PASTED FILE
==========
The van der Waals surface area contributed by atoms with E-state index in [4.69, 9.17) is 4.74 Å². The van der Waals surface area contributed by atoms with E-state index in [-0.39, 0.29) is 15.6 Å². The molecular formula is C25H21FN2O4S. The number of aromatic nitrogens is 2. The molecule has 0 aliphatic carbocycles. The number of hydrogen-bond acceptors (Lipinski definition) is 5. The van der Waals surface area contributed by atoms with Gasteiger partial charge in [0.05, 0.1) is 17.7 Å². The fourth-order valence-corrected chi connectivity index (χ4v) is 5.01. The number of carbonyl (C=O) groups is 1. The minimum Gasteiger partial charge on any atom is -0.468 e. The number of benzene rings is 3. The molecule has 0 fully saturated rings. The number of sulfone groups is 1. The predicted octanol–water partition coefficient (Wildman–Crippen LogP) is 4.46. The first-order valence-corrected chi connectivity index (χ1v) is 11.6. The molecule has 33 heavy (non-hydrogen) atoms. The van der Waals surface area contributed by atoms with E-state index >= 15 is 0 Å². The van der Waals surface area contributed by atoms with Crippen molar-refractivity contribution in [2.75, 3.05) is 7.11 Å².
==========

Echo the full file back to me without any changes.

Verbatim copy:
The van der Waals surface area contributed by atoms with E-state index in [4.69, 9.17) is 4.74 Å². The van der Waals surface area contributed by atoms with E-state index in [-0.39, 0.29) is 15.6 Å². The molecular formula is C25H21FN2O4S. The number of aromatic nitrogens is 2. The molecule has 0 aliphatic carbocycles. The number of hydrogen-bond acceptors (Lipinski definition) is 5. The van der Waals surface area contributed by atoms with Gasteiger partial charge in [0.05, 0.1) is 17.7 Å². The fourth-order valence-corrected chi connectivity index (χ4v) is 5.01. The number of carbonyl (C=O) groups is 1. The minimum Gasteiger partial charge on any atom is -0.468 e. The number of benzene rings is 3. The molecule has 0 fully saturated rings. The number of sulfone groups is 1. The predicted octanol–water partition coefficient (Wildman–Crippen LogP) is 4.46. The first-order valence-corrected chi connectivity index (χ1v) is 11.6. The molecule has 33 heavy (non-hydrogen) atoms. The van der Waals surface area contributed by atoms with E-state index >= 15 is 0 Å². The van der Waals surface area contributed by atoms with Crippen molar-refractivity contribution in [2.75, 3.05) is 7.11 Å².